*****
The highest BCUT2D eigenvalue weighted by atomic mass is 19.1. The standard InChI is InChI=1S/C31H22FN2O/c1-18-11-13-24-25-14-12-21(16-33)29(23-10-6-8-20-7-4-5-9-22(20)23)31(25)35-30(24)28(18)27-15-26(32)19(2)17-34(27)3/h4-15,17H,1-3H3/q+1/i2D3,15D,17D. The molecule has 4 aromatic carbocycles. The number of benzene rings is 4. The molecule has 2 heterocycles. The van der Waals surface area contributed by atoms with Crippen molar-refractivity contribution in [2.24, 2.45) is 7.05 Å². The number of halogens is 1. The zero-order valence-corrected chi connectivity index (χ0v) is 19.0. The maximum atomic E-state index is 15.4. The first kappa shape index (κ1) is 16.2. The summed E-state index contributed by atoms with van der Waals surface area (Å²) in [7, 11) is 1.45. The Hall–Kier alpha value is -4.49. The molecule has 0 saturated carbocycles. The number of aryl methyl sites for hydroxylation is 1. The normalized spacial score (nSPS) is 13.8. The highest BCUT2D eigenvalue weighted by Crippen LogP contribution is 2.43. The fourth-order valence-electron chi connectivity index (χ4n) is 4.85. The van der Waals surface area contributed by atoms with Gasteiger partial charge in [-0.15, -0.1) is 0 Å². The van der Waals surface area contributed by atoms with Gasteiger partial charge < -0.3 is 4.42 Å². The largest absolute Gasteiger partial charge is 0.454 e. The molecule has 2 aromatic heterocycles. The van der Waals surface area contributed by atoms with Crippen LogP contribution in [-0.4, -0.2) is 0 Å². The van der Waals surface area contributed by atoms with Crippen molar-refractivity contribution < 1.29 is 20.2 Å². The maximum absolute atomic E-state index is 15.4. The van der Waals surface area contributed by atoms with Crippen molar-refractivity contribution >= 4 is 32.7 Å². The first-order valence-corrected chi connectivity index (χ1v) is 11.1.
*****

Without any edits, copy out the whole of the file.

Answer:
The highest BCUT2D eigenvalue weighted by atomic mass is 19.1. The standard InChI is InChI=1S/C31H22FN2O/c1-18-11-13-24-25-14-12-21(16-33)29(23-10-6-8-20-7-4-5-9-22(20)23)31(25)35-30(24)28(18)27-15-26(32)19(2)17-34(27)3/h4-15,17H,1-3H3/q+1/i2D3,15D,17D. The molecule has 4 aromatic carbocycles. The number of benzene rings is 4. The molecule has 2 heterocycles. The van der Waals surface area contributed by atoms with Crippen molar-refractivity contribution in [2.24, 2.45) is 7.05 Å². The number of halogens is 1. The zero-order valence-corrected chi connectivity index (χ0v) is 19.0. The maximum atomic E-state index is 15.4. The first kappa shape index (κ1) is 16.2. The summed E-state index contributed by atoms with van der Waals surface area (Å²) in [7, 11) is 1.45. The Hall–Kier alpha value is -4.49. The molecule has 0 saturated carbocycles. The number of aryl methyl sites for hydroxylation is 1. The normalized spacial score (nSPS) is 13.8. The highest BCUT2D eigenvalue weighted by Crippen LogP contribution is 2.43. The fourth-order valence-electron chi connectivity index (χ4n) is 4.85. The van der Waals surface area contributed by atoms with Gasteiger partial charge in [-0.15, -0.1) is 0 Å². The van der Waals surface area contributed by atoms with Gasteiger partial charge < -0.3 is 4.42 Å². The largest absolute Gasteiger partial charge is 0.454 e. The molecule has 2 aromatic heterocycles. The van der Waals surface area contributed by atoms with Crippen LogP contribution in [-0.4, -0.2) is 0 Å². The van der Waals surface area contributed by atoms with Crippen molar-refractivity contribution < 1.29 is 20.2 Å². The maximum absolute atomic E-state index is 15.4. The van der Waals surface area contributed by atoms with Crippen molar-refractivity contribution >= 4 is 32.7 Å². The first-order valence-corrected chi connectivity index (χ1v) is 11.1.